Natalie Jackson is a member of several academic research programmes. She is currently a Key Researcher on the Ministry of Business, Innovation and Employment (MBIE) project CaDDANZ – ‘Capturing the Diversity Dividend of Aotearoa New Zealand’, a collaboration between research teams at the University of Waikato, Massey University, and Motu. Natalie's role, with colleague Dr Lars Brabyn from the University of Waikato, is to build an online Social Atlas of New Zealand, featuring maps and supporting research which illustrate the spatial nature of New Zealand's demographic, social and economic diversity - especially that relating to migration. The project runs until 2020.
Recently completed, between 2014 and 2017 Natalie led a Royal Society of New Zealand Marsden project entitled ‘The subnational ending of population growth – towards a theory of depopulation’, the Maori interpretation of which is Tai Timu Tangata Taiho e? (translated: what will the ebbing of the human tide mean for the people?). The main findings from this report are summarised in a Supplementary Issue of Policy Quarterly, Vol 13, available online. This project focused on the drivers of subnational population change across the period 1976-2013 and projected to 2043, and shows that New Zealand's population growth will almost certainly slow as the population ages, even with sizeable levels of migration.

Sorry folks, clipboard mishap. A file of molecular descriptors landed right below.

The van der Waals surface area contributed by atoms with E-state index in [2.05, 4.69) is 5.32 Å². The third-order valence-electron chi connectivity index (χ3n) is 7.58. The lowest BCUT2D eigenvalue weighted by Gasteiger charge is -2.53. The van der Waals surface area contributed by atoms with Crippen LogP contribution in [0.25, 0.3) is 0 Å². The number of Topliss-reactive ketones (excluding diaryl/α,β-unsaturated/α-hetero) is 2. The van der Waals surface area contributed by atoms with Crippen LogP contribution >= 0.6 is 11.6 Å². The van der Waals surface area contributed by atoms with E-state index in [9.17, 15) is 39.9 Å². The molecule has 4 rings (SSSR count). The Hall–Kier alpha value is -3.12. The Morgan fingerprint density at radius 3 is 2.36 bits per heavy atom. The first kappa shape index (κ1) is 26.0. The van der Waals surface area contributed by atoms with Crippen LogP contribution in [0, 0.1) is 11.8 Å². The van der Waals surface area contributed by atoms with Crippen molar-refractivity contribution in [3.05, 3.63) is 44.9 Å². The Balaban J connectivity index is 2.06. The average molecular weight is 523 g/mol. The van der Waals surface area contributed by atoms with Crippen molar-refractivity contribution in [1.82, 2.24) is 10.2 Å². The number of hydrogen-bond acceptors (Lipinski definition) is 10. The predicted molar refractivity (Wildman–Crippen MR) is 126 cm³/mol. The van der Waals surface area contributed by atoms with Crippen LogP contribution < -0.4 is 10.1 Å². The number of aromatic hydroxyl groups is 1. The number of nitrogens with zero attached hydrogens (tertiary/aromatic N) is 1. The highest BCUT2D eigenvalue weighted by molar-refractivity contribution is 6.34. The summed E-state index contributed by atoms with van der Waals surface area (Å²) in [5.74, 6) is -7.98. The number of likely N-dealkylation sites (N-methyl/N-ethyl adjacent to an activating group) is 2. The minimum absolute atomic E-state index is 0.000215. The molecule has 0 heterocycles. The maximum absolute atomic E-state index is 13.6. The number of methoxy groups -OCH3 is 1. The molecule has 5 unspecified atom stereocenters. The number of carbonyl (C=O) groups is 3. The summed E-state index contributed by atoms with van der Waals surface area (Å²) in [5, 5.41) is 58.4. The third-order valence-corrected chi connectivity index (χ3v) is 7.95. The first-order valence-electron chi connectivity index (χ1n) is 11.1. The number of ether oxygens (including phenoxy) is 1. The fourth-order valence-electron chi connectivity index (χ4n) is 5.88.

Natalie is also a consultant researcher on a National Science Challenge 'Ageing Well' project: Independence and Housing Tenure, led by Dr Kay Saville Smith of CRESA. Natalie contributes her expertise in cohort analysis to the 'Life When Renting' subproject.
Links to related research along with other projects undertaken by Natalie are below.